Again, we may never know.
But many of the compositions on Died in the Wool are variations on works first presented on Manafon. In a way, the music is an expansion on his previous masterpiece.
Helping Sylvian develop these musical themes are some fine musicians and composers, including Dai Fujikura, Christian Fennesz, and Werner Dafeldecker. They are artists of the highest caliber, creating audible paintings from their performance and arrangements.
The take home point in all if this chatter is simple: Sylvian created another intriguing artistic album, a masterwork all its own. Though dependent on Manafon, Died in the Wool is a stand-alone album worthy of repeated listening and analysis. It is truly high art.
And concerning the Christian symbolism found throughout Died in the Wool, if Jesus inspired such wonderful art within the life of Sylvian (and I’m not saying that He has), then thanks be to God. If Jesus inspires people to create art such as this, then I say give us more of Jesus.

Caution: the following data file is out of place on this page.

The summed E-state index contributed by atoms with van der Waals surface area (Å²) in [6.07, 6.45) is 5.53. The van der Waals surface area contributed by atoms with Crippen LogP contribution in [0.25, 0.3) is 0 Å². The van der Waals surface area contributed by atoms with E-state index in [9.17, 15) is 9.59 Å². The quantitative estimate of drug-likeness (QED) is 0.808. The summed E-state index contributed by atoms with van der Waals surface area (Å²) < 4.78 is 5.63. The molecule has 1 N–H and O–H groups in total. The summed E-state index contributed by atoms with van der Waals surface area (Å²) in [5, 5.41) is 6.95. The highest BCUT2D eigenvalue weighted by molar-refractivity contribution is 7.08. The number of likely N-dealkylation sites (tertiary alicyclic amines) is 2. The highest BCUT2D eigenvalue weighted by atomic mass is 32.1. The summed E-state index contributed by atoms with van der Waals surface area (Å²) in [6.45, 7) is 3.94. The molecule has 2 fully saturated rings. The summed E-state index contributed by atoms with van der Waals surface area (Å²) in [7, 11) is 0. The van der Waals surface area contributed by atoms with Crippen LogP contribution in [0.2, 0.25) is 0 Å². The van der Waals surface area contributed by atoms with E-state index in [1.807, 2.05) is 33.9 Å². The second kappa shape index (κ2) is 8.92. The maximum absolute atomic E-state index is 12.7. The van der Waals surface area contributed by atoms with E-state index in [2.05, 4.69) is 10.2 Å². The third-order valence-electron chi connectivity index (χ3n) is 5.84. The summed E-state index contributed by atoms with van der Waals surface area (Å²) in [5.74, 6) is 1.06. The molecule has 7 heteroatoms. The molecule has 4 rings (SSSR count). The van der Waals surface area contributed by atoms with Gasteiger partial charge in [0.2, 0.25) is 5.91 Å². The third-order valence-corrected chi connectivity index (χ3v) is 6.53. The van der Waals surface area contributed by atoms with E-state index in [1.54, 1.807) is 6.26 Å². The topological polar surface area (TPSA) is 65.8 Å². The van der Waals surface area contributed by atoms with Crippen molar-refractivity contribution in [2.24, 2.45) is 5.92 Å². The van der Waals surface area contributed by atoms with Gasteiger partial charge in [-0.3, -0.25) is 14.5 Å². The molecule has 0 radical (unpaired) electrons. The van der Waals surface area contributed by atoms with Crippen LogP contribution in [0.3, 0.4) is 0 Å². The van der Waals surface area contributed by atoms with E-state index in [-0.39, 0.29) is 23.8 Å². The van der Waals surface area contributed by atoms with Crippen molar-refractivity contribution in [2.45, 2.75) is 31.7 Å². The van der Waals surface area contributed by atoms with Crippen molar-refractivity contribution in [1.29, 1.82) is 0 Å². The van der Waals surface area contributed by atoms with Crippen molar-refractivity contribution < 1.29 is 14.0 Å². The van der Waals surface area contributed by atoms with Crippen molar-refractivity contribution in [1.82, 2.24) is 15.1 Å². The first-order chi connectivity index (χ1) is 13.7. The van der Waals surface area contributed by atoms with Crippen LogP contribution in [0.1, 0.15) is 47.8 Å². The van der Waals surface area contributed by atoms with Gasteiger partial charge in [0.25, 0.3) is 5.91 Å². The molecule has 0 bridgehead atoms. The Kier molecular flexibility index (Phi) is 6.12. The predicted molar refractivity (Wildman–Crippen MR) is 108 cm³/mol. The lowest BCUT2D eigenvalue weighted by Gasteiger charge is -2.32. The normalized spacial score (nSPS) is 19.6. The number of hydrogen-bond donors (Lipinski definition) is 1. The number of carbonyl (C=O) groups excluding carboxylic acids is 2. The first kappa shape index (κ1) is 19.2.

Like countless artists throughout the centuries, the life, teachings, death, and resurrection of Christ has elicited and produced some of the greatest works of art in history. And if Sylvian continues with this inspiration, his works may one day sit on the mantle with those who have treaded the path before him: creating beauty for God’s glory.
For a wonderful review of the music on Died in the Wool. I recommend All About Jazz’s, John Kelman, astute assessment of its importance. (http://www.allaboutjazz.com/php/article.php?id=39607).
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This story is the personal opinion of the writer and does not necessarily reflect the views of the ASSIST News Service or ASSIST Ministries.